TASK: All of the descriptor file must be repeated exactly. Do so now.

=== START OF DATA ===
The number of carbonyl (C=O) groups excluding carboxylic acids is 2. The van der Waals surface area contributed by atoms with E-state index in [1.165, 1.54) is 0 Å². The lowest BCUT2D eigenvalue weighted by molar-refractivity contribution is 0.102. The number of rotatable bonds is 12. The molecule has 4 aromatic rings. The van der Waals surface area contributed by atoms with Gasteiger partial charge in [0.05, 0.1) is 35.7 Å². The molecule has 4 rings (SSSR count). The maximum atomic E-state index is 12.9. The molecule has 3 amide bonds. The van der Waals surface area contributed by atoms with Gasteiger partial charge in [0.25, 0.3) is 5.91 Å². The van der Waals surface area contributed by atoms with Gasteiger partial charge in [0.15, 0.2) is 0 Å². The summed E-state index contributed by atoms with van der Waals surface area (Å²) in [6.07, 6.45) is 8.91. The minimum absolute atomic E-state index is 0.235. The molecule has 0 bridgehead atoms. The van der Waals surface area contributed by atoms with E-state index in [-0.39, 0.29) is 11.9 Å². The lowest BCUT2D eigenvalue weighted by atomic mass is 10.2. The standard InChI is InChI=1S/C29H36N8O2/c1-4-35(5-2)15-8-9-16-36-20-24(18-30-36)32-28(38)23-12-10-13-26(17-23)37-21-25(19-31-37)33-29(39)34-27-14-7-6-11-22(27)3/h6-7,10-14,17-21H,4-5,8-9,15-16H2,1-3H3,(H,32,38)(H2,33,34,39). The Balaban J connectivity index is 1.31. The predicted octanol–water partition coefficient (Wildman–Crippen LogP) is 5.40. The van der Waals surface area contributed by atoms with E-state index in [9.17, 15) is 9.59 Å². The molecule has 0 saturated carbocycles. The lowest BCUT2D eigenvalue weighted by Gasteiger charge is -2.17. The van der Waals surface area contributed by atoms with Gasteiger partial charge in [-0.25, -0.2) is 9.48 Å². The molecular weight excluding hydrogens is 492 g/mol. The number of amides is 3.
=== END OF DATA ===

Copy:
The number of carbonyl (C=O) groups excluding carboxylic acids is 2. The van der Waals surface area contributed by atoms with E-state index in [1.165, 1.54) is 0 Å². The lowest BCUT2D eigenvalue weighted by molar-refractivity contribution is 0.102. The number of rotatable bonds is 12. The molecule has 4 aromatic rings. The van der Waals surface area contributed by atoms with Gasteiger partial charge in [0.05, 0.1) is 35.7 Å². The molecule has 4 rings (SSSR count). The maximum atomic E-state index is 12.9. The molecule has 3 amide bonds. The van der Waals surface area contributed by atoms with Gasteiger partial charge in [0.25, 0.3) is 5.91 Å². The van der Waals surface area contributed by atoms with Gasteiger partial charge in [0.15, 0.2) is 0 Å². The summed E-state index contributed by atoms with van der Waals surface area (Å²) in [6.07, 6.45) is 8.91. The minimum absolute atomic E-state index is 0.235. The molecule has 0 bridgehead atoms. The van der Waals surface area contributed by atoms with E-state index in [-0.39, 0.29) is 11.9 Å². The lowest BCUT2D eigenvalue weighted by atomic mass is 10.2. The standard InChI is InChI=1S/C29H36N8O2/c1-4-35(5-2)15-8-9-16-36-20-24(18-30-36)32-28(38)23-12-10-13-26(17-23)37-21-25(19-31-37)33-29(39)34-27-14-7-6-11-22(27)3/h6-7,10-14,17-21H,4-5,8-9,15-16H2,1-3H3,(H,32,38)(H2,33,34,39). The Balaban J connectivity index is 1.31. The predicted octanol–water partition coefficient (Wildman–Crippen LogP) is 5.40. The van der Waals surface area contributed by atoms with E-state index in [9.17, 15) is 9.59 Å². The molecule has 0 saturated carbocycles. The lowest BCUT2D eigenvalue weighted by Gasteiger charge is -2.17. The van der Waals surface area contributed by atoms with Gasteiger partial charge in [-0.25, -0.2) is 9.48 Å². The molecular weight excluding hydrogens is 492 g/mol. The number of amides is 3.